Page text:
Electric Sheep Magazine – Winter 09
Edited by Virginie Sélavy with assistance by Alex Fitch, Sarah Cronin and Toby Weidmann.
The latest print edition of Electric Sheep magazine was released in December 2009. But it’s not just the latest , it’s also the last. Financial realities have forced Electric Sheep out of the print game. It’s continuing online, but to me, it’s just not the same – I like the feel of print in my hands.
And the loss of Electric Sheep in print is a real shame as it’s is full of well written, thoughtful and insightful articles on a huge variety of cult / lesser known film making subjects. Or, as Electric Sheep puts it so well – “the film magazine that explores the darkest corners of the cinematic basement“.
This issue, like the previous ones, sports a wide variety of articles, reviews and features. All lovingly and effectively designed – stylish yet readable – exactly as it should be:
(A simple way to give you a view of both the variety of material in Electric Sheep and the solid design sense through the magazine – the contents page.)
This issue puts the spotlight on the cinematic outlaw in all it’s forms; bikers, gangsters, vigilantes, terrorists, femme-fatales, thieves, and renegade film-makers are amongst the subjects covered. The most important thing, whether or not you’re familiar with the films, is that each piece is informative and eminently readable.
In addition to the “I Fought The Law” theme there’s an interview with John Hillcoat about his adaptation of Cormac McCarthy’s The Road, Alex Fitch sits down with Who script editor Andrew Cartmel to talk about The Prisoner and there’s even room for a quick article on the art of Polish film posters. Varied indeed.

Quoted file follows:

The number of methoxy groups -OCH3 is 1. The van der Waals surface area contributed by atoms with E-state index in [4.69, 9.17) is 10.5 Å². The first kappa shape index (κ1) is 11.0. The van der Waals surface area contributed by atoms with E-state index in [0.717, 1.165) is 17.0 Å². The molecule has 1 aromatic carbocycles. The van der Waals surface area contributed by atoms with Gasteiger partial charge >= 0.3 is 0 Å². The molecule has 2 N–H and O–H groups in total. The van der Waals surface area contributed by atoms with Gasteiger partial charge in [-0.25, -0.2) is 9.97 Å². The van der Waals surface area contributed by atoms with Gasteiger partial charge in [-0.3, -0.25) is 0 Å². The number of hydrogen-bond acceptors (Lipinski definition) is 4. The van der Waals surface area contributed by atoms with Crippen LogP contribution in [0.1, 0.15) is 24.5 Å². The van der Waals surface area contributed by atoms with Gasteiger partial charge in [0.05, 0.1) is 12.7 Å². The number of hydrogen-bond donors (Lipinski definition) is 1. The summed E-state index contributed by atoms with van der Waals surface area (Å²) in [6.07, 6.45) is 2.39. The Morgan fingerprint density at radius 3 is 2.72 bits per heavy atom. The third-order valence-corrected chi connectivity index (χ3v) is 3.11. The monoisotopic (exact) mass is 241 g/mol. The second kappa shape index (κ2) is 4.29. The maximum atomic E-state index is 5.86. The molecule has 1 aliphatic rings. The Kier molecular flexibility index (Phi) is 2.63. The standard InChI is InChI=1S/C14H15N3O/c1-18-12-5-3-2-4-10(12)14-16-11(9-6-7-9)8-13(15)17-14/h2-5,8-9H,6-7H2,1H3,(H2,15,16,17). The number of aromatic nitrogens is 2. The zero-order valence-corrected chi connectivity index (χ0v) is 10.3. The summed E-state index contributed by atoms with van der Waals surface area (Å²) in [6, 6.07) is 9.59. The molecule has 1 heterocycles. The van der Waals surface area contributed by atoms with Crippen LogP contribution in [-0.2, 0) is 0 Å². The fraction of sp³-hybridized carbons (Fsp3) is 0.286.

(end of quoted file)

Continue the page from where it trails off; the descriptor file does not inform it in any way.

As you would expect there are reviews and articles on a host of new releases, most of which I’d never heard of, many of which I’ll now be looking out for – that’s always a good sign.
There’s also a big link to comic art in the choice of artists to illustrate several of the articles; with work from Daniel Locke, James Stringer, Matt Sheret and Julia Scheele. But best of all, there are two comic strip reviews by Hannah Berry (Britten and Brulightly) and Mark Stafford (Cherubs).
(Hannah Berry’s review strip of Preminger’s “Where the sidewalk ends“.)
(Left; Mark Stafford’s review strip of Preminger’s Whirlpool, right; Julia Scheele illustration for an article on Day Night Day Night.)
(Left; Daniel Locke illustrates the Edgar Wallace films article. Right; James Stringer illustrates the Biker Flicks)
A magazine like Electric Sheep may be something that has a minority appeal but it, and many others like it, are welcome additions to bookshelves around the country. With the loss of Electric Sheep, our choices narrow that little bit more. The reasons are multitudinous I’m sure, but sometimes the balance sheet wins out over the heart and all the best will in the world.
The good news is that Electric Sheep is still available in it’s online form. Bookmark it, add it to that feed reader. It’s not for everyone. Indeed, there’s not even the faintest possibility that you’ll find everything in it’s pages to your taste. But that’s the whole point with something like this, covering a wide range of things very well; alternative things, weird things, wonderful things. You might not like everything here, but there may be something you’ll absolutely love.
Long may Electric Sheep continue, in whatever form it takes in the future. And maybe, who knows, one day we’ll see it return to print. Fingers crossed. But in the meantime, enjoy this last issue.